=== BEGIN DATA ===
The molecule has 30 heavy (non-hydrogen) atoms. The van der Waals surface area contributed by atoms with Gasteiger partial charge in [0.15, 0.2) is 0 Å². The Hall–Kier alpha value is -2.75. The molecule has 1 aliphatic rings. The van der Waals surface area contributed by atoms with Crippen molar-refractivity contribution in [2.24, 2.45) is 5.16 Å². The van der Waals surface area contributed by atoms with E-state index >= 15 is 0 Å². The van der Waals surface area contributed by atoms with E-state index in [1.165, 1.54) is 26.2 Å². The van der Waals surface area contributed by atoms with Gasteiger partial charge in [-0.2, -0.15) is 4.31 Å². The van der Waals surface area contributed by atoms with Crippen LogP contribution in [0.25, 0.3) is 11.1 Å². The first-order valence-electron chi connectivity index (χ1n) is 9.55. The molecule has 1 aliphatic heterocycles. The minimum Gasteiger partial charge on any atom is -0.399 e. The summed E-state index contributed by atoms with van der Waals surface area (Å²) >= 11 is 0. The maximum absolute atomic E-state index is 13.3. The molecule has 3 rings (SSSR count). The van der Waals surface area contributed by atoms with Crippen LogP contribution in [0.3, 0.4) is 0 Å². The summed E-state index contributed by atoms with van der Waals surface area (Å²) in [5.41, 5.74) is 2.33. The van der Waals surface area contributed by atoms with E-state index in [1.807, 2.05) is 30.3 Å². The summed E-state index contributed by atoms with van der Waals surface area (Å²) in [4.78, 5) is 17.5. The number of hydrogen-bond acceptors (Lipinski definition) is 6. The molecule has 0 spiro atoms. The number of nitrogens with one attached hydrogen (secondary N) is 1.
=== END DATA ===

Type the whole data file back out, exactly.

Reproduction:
The molecule has 30 heavy (non-hydrogen) atoms. The van der Waals surface area contributed by atoms with Gasteiger partial charge in [0.15, 0.2) is 0 Å². The Hall–Kier alpha value is -2.75. The molecule has 1 aliphatic rings. The van der Waals surface area contributed by atoms with Crippen molar-refractivity contribution in [2.24, 2.45) is 5.16 Å². The van der Waals surface area contributed by atoms with E-state index >= 15 is 0 Å². The van der Waals surface area contributed by atoms with E-state index in [1.165, 1.54) is 26.2 Å². The van der Waals surface area contributed by atoms with Gasteiger partial charge in [-0.2, -0.15) is 4.31 Å². The van der Waals surface area contributed by atoms with Crippen LogP contribution in [0.25, 0.3) is 11.1 Å². The first-order valence-electron chi connectivity index (χ1n) is 9.55. The molecule has 1 aliphatic heterocycles. The minimum Gasteiger partial charge on any atom is -0.399 e. The summed E-state index contributed by atoms with van der Waals surface area (Å²) >= 11 is 0. The maximum absolute atomic E-state index is 13.3. The molecule has 3 rings (SSSR count). The van der Waals surface area contributed by atoms with Crippen LogP contribution in [0.3, 0.4) is 0 Å². The summed E-state index contributed by atoms with van der Waals surface area (Å²) in [5.41, 5.74) is 2.33. The van der Waals surface area contributed by atoms with E-state index in [1.807, 2.05) is 30.3 Å². The summed E-state index contributed by atoms with van der Waals surface area (Å²) in [4.78, 5) is 17.5. The number of hydrogen-bond acceptors (Lipinski definition) is 6. The molecule has 0 spiro atoms. The number of nitrogens with one attached hydrogen (secondary N) is 1.